E.M. Goldratt is quite well known for his “Theory of Constraints” (TOC) approach, largely popularized through two business novels: “The Goal” which introduced TOC to the world of recurring operations management and “Critical Chain”, which did the same for the world of project management. Goldratt and his followers have done it again! This time for the world of continuous improvement management. In the brand new business novel, “Velocity”, Dee Jacob , Suzan Bergland, from the AGI-Goldratt Institute and Jeff Cox, one of the co-authors of “The Goal”, have put together a story telling about realizing rapid and significant continuous improvement results through integrating three approaches: TOC, LEAN and Six Sigma. They call this TOCLSS. Workshops and conferences promoting Velocity and TOCLSS are popping already all over the place.
The idea the novel tries to convey is that “improving everything is not the same as everything improving”, that most traditional continuous improvement ventures, including improving project management maturity, are bound to fail. Most of these approaches try to improve everything at the same time and result in very small improvement, because much effort is spent on improving things that will generate very small value, things that are simply not constraints. So LEAN, Six-Sigma and the like do not produce good results if applied without taking care of real organisational constraints. And since those constraints or bottlenecks are not well identified in most organisations, traditional approaches have us working very hard to achieve almost no improvements.
I had only finished reading the introduction to the novel and I already wanted to know more about the basics of TOCLSS. I was realizing that I was intuitively applying some of these elements with my clients in improving their project-based management processes; TOCLSS could give me a complementary model to both explain and improve my own approach to continuous improvement in the world of project management. I decided to “google” the thing. Well, I found that TOCLSS was already quite discussed on the Internet and had been preceded by a very similar integrated approach, TLS (standing for the same three things as TOCLSS). This integrated approach is even trademarked as iTLS ™ (for which an official certification exists) when applied in this specific sequence:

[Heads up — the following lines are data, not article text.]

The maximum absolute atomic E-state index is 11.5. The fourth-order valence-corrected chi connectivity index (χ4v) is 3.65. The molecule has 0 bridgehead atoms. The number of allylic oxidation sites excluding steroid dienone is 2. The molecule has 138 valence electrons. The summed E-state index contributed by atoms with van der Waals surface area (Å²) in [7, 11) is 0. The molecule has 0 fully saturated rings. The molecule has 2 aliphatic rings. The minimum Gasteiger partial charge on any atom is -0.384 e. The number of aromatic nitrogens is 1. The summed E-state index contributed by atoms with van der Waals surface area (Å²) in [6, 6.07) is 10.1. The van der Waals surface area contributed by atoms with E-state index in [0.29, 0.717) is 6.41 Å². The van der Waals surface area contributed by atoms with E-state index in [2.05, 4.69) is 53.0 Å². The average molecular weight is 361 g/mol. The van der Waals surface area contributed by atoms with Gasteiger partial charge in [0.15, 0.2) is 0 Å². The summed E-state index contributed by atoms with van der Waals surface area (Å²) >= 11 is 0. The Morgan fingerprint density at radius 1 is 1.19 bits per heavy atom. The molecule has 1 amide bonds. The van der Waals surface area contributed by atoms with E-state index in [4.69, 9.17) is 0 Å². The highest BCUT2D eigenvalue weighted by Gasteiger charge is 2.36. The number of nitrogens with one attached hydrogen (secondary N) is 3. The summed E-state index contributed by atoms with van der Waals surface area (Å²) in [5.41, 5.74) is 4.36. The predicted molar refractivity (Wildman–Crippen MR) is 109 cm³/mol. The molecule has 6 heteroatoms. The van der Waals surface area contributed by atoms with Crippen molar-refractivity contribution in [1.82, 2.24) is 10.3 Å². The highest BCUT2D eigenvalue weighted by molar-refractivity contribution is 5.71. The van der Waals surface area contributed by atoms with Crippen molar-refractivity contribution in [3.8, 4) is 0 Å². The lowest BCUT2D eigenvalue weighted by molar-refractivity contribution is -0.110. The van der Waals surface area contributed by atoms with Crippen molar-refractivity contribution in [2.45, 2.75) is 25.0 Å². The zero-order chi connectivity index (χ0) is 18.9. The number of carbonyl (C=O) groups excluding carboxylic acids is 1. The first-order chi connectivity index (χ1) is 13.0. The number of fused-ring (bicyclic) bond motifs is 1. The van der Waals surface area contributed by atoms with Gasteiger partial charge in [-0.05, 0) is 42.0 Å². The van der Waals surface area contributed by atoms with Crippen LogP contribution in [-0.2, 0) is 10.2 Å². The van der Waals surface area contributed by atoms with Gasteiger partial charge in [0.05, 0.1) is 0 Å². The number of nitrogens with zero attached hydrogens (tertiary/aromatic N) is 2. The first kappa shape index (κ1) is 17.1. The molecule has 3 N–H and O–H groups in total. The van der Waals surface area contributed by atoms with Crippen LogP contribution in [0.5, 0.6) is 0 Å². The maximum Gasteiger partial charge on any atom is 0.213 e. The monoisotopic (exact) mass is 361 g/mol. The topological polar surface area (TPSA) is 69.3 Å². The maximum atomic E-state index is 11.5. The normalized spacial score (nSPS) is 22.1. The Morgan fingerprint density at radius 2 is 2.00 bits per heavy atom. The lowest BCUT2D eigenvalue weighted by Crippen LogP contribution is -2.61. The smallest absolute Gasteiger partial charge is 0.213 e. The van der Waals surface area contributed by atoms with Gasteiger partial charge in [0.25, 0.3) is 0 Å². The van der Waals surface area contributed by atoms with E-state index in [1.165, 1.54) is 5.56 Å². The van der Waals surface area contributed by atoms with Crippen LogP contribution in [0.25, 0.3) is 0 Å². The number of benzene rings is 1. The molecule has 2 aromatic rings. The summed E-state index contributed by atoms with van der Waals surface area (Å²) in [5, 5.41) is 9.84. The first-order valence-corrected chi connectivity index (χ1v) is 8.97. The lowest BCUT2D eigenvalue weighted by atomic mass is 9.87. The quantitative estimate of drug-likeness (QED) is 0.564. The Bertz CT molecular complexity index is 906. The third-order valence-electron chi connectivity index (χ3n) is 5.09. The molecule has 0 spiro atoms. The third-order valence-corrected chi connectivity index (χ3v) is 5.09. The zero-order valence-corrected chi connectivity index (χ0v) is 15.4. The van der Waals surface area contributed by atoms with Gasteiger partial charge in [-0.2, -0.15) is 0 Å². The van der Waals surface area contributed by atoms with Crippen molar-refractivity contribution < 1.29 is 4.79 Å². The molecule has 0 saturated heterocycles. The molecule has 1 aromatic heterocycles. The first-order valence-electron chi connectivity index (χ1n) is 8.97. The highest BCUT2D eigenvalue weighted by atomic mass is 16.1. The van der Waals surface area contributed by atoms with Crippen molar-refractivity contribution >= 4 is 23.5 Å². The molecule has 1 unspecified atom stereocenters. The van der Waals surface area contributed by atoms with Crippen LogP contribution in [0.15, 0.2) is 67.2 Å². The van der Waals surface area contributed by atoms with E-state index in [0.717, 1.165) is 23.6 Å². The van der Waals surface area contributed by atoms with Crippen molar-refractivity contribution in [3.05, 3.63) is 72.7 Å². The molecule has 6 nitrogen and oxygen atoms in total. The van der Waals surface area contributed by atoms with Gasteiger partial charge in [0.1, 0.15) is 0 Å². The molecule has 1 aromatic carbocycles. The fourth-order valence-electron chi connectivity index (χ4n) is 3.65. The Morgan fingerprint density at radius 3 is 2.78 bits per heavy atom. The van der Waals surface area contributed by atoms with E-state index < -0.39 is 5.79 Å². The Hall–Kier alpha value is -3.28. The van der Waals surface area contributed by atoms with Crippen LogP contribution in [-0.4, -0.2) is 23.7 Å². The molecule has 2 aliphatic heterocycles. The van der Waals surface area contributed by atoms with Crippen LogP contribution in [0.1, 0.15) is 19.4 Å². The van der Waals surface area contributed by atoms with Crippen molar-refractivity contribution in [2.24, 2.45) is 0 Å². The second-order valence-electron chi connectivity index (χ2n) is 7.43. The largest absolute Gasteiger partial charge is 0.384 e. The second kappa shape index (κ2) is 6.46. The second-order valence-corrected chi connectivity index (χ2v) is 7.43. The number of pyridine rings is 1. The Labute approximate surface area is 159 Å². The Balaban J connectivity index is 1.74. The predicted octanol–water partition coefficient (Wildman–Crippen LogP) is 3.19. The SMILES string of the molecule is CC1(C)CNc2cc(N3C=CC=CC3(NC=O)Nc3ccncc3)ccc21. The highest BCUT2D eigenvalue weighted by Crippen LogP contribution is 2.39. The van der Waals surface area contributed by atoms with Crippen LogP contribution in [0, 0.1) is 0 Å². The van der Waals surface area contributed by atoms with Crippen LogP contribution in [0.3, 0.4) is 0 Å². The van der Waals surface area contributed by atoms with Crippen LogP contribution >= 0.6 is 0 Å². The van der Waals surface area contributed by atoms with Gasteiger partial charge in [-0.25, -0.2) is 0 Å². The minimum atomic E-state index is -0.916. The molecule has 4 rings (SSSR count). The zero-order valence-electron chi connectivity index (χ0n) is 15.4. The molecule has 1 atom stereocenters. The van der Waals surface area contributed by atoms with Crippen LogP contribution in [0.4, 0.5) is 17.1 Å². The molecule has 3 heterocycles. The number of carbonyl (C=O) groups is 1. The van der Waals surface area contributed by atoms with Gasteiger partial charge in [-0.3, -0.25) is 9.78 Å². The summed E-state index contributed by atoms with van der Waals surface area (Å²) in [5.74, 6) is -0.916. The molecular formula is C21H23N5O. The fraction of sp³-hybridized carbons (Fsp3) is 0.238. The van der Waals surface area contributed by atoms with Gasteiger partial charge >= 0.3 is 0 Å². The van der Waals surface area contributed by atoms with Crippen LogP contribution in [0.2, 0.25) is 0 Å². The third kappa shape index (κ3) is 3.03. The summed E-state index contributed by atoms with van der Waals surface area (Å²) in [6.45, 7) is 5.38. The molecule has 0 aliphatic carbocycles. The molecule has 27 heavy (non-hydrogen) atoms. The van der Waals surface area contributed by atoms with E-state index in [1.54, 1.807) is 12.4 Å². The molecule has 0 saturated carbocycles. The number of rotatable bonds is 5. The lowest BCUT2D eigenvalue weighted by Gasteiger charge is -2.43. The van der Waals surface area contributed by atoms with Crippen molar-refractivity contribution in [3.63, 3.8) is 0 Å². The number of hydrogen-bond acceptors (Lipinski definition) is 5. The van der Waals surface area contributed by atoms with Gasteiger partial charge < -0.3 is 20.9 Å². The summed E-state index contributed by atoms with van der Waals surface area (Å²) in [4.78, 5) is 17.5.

- Apply TOC to focus on what needs to be fixed (focus on bottleneck)
- Apply Lean to eliminate waste (focus on value)
- Apply Six Sigma to optimize process variability and error (focus on quality variability)
I also found a major article by R. M. Pirasteh and K. S. Farah that summarizes the results of a study made in a large manufacturing company, on a vast continuous improvement program that covered 21 different plants. This study involved over 200 continuous improvement team leaders, working on 101 different continuous improvement projects over a 2-year period:
- 11 plants applied a Six Sigma approach – these 11 plants (52%) contributed only 7% of the total savings of the program
- 4 plants applied a LEAN approach – these 4 plants (19%) contributed 4% of the total savings of the program
- 6 plants applied TLS – these 6 plants (29%) contributed the most, 89% of the total savings of the program
Those are very significant results to support “constraint-based” improvement programs. I see how this can also be applied to project management processes improvement, with an adjustment to take into account adaptability, something I will talk about in my next blog. I find that I have a lot of pondering to do about achieving “Velocity” through TLS and how we can accelerate project management processes improvement by adapting TLS to the project world.
This is a major breakthrough, that has been going on for at least the last four years. Was I the only one of us sleeping through the birth of TLS ? About time I woke up to Velocity !
Written by Claude Emond, founder and president of Qualiscope Enterprises